But the difference is that the cowbird has purposely laid its egg in a Junco’s nest.

The blackbirds must have just seen these robins in a nest and started to feed them.


Rose has just read an article I wrote in October 2009!  It’s about a world without any flowers, or birds.

Great song to help school children feel grateful for the world around them. Should be sung in all schools!!!

If you would like to read  please click the link below


It’s strange to think that something I wrote in 2009 is still being read and still floating about in cyberspace!

Happy reading.


The snow kept falling.

Chaffinches, sparrows, blue tits, rooks , crows and may more birds gathered round her.  In their own way they tried to move her, but knew in their hearts it was impossible.  Blackbird told every bird to sing loudly to wake the old lady up. But that did not work and she lay unconscious  in the snow, slowly being covered by a blanket of snow

We must get her inside her home.  We will have to go to our roosts soon yet we can’t leave her here.

For what seemed like hours but was in fact only ten minutes all the birds frantically flew around her and tried in vain to wake her.  All the time the snow kept falling and the freezing wind blew around her.

The fence that ran round the garden had long ago fallen down so there was no barrier between the garden and the small wooded area.  Out of the twilight and snow a shape seemed to appear.

‘Stand firm’ said dunnock ‘We cannot leave her’. 

Robin said ‘We need to look after her’

Rook said he liked her because she does not shoot rooks so they must protect her.  ‘A lot  of people do shoot rooks you know’ he squawked

Blackbird said  ‘What is that THING coming out of the wood.’

They instinctively formed a barrier between the old lady and the dog – for that is what is was – a large, fierce looking dog.  Blackbird  was very brave and flew towards the dog and tried to peck its head  but somehow could not balance and land on this large dog.

Wise Old Owl said ‘It’s Bruno’

I’ve never seen him before – chirped all the birds

‘You won’t have’ said Wise Old Owl ‘ he died 3 years ago’




The old lady slowly turned away from the blackbird and walked towards the ground feeder – holding the different bags of bird food tightly in her hands.  Then she stopped and slowly turned around to look at the blackbird who was sitting sadly on a branch.

‘Wait’ shouted the old woman.  ‘ I know what we can do.  You can sit on my hand and eat the bird food from my hand.

‘I can’t do that’ said the blackbird ‘We blackbirds know never to touch a human.’

” I  won’t hurt you.  Said the old woman. ‘You must know that’.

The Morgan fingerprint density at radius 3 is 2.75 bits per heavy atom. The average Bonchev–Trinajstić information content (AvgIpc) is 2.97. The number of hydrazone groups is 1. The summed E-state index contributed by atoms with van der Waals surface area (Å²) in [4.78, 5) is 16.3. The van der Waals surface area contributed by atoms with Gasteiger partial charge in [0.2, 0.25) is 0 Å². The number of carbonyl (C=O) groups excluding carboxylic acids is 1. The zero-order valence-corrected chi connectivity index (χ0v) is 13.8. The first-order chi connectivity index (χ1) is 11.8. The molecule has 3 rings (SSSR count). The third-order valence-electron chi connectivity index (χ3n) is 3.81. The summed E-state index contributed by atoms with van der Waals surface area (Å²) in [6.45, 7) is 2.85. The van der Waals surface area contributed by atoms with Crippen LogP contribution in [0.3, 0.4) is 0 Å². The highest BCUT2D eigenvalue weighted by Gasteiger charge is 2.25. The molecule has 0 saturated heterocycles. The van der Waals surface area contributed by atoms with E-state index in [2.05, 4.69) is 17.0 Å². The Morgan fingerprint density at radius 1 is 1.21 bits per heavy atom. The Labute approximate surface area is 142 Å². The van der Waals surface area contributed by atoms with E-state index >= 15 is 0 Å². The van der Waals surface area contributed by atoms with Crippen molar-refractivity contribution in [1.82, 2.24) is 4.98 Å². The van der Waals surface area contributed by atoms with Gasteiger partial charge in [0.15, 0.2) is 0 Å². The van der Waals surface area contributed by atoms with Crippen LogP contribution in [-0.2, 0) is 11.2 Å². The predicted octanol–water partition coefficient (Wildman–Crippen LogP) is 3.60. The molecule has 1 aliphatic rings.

‘Five and twenty blackbirds baked in a pie.  We blackbirds have an ancient knowledge that humans put blackbirds in pies and eat them!  Our law is that we never touch a human – they may catch us and put us in a pie!’

‘Such a stupid blackbird’ shouted the old woman as the wind and snow blew around her.  ‘ Have I wasted all these years feeding stupid blackbirds.  I offer you a chance of life and you say your law forbids it.  Well I tried.   Goodbye

‘You said you could not get us any more bird food.  Are you short of money?’  asked the blackbird.

‘How do you know about money’ said the old woman who was so surprised that she had to ask the question.

‘My town cousin told me’

‘You have a blackbird cousin in the town.’  The old lady slowly walked towards the meshed ground feeder as she was talking. 

Yes,she watches people, and knows the word ‘money’.  She is fat and well.

Why don’t you go and join her then.

‘SUCH NONSENSE’ squawked the blackbird – trying to get the energy to shout.  ‘I am a country blackbird.  You will never find me in a town.  SUCH NONSENSE me in a town.  I could ask you why you don’t go and live in a town.   All I need is some bird food.’

I am freezing cold out here’ sighed the old woman.  ‘I must go inside and get warm.  I need my breakfast and a warm cup of water .  I am not going to argue with you.  I do not have much bird food left.  I do not have much moneyand I cannot get to the shops anyway as the road is thick with snow.  I am going inside.  You should fly to your cousin in the town.

The blackbird found the effort to reply ”NEVER.  I will live and die a country blackbird.  I was born and will die in your garden.

‘So be it’  whispered the old lady. 

The blizzard became fierce and swirled around her, pushing her this way and that.  She clutched the bird food in her hand and let it fall through the wires of the meshed ground feeder.  sparrows, blue tits, dunnocks, chaffinches and robins flew like the wind inside the feeder and started eating.

‘Stupid Blackbird’ whispered the old lady ‘ are you still here.


I have an idea that may save you

She started walking towards her door and the safety of  her home when she tripped.  She  tried to regain her balance but the wind gusted around her and helped to push her to the ground. As she fell into the ice cold snow her head hit a piece of wood (it was the remains of an old birdtable that had fallen down and she did not have the energy to move).

It seemed to be happening in slow motion.  For a moment the old lady tried to crawl towards her front door, but unconsciousness came and stopped her.  As she lay unconscious in the snow the snow fell more thickly and fiercely and started to cover her in a pure white blanket of snow.